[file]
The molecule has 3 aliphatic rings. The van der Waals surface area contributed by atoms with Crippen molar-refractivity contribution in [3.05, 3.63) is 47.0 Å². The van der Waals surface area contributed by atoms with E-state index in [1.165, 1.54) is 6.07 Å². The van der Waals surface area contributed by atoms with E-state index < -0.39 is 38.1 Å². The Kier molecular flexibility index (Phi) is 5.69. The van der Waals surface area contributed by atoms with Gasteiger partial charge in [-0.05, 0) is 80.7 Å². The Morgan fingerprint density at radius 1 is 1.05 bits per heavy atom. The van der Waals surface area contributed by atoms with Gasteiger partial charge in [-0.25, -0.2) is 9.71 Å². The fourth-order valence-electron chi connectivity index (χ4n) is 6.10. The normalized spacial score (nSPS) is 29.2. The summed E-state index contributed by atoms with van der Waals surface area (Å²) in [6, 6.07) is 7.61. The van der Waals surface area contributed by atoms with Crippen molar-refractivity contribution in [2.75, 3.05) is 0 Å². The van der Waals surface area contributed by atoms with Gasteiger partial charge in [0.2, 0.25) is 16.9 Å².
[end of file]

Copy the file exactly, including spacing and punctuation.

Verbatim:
The molecule has 3 aliphatic rings. The van der Waals surface area contributed by atoms with Crippen molar-refractivity contribution in [3.05, 3.63) is 47.0 Å². The van der Waals surface area contributed by atoms with E-state index in [1.165, 1.54) is 6.07 Å². The van der Waals surface area contributed by atoms with E-state index < -0.39 is 38.1 Å². The Kier molecular flexibility index (Phi) is 5.69. The van der Waals surface area contributed by atoms with Gasteiger partial charge in [-0.05, 0) is 80.7 Å². The Morgan fingerprint density at radius 1 is 1.05 bits per heavy atom. The van der Waals surface area contributed by atoms with Gasteiger partial charge in [-0.25, -0.2) is 9.71 Å². The fourth-order valence-electron chi connectivity index (χ4n) is 6.10. The normalized spacial score (nSPS) is 29.2. The summed E-state index contributed by atoms with van der Waals surface area (Å²) in [6, 6.07) is 7.61. The van der Waals surface area contributed by atoms with Crippen molar-refractivity contribution in [2.75, 3.05) is 0 Å². The van der Waals surface area contributed by atoms with Gasteiger partial charge in [0.2, 0.25) is 16.9 Å².